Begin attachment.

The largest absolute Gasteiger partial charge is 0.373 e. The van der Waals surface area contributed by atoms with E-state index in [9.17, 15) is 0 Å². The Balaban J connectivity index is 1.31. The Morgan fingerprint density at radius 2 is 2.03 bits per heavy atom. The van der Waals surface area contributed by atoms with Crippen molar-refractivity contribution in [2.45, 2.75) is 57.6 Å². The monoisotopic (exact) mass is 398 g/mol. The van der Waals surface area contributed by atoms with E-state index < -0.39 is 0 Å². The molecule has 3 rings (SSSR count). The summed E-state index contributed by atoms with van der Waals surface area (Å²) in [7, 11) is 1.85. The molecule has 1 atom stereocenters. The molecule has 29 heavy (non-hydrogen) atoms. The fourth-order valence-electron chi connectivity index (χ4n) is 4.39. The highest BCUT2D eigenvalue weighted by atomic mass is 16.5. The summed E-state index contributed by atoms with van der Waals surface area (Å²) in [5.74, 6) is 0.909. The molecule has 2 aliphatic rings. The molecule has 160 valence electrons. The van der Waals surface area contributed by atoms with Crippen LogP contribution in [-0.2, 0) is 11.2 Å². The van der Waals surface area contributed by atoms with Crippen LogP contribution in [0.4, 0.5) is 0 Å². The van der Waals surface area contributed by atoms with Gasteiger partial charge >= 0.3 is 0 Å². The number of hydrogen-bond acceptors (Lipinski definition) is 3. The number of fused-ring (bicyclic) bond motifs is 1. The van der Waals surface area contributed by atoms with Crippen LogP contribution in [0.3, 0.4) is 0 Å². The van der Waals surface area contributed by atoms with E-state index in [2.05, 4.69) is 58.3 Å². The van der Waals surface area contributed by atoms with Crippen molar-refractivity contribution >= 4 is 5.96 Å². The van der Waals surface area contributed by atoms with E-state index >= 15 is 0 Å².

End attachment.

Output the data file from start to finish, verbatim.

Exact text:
The largest absolute Gasteiger partial charge is 0.373 e. The van der Waals surface area contributed by atoms with E-state index in [9.17, 15) is 0 Å². The Balaban J connectivity index is 1.31. The Morgan fingerprint density at radius 2 is 2.03 bits per heavy atom. The van der Waals surface area contributed by atoms with Crippen molar-refractivity contribution in [2.45, 2.75) is 57.6 Å². The monoisotopic (exact) mass is 398 g/mol. The van der Waals surface area contributed by atoms with E-state index < -0.39 is 0 Å². The molecule has 3 rings (SSSR count). The summed E-state index contributed by atoms with van der Waals surface area (Å²) in [7, 11) is 1.85. The molecule has 1 atom stereocenters. The molecule has 29 heavy (non-hydrogen) atoms. The fourth-order valence-electron chi connectivity index (χ4n) is 4.39. The highest BCUT2D eigenvalue weighted by atomic mass is 16.5. The summed E-state index contributed by atoms with van der Waals surface area (Å²) in [5.74, 6) is 0.909. The molecule has 2 aliphatic rings. The molecule has 160 valence electrons. The van der Waals surface area contributed by atoms with Crippen LogP contribution in [-0.2, 0) is 11.2 Å². The van der Waals surface area contributed by atoms with Crippen LogP contribution in [0.4, 0.5) is 0 Å². The van der Waals surface area contributed by atoms with Gasteiger partial charge >= 0.3 is 0 Å². The number of hydrogen-bond acceptors (Lipinski definition) is 3. The number of fused-ring (bicyclic) bond motifs is 1. The van der Waals surface area contributed by atoms with Crippen LogP contribution in [0.3, 0.4) is 0 Å². The van der Waals surface area contributed by atoms with E-state index in [2.05, 4.69) is 58.3 Å². The van der Waals surface area contributed by atoms with Crippen molar-refractivity contribution >= 4 is 5.96 Å². The van der Waals surface area contributed by atoms with E-state index >= 15 is 0 Å².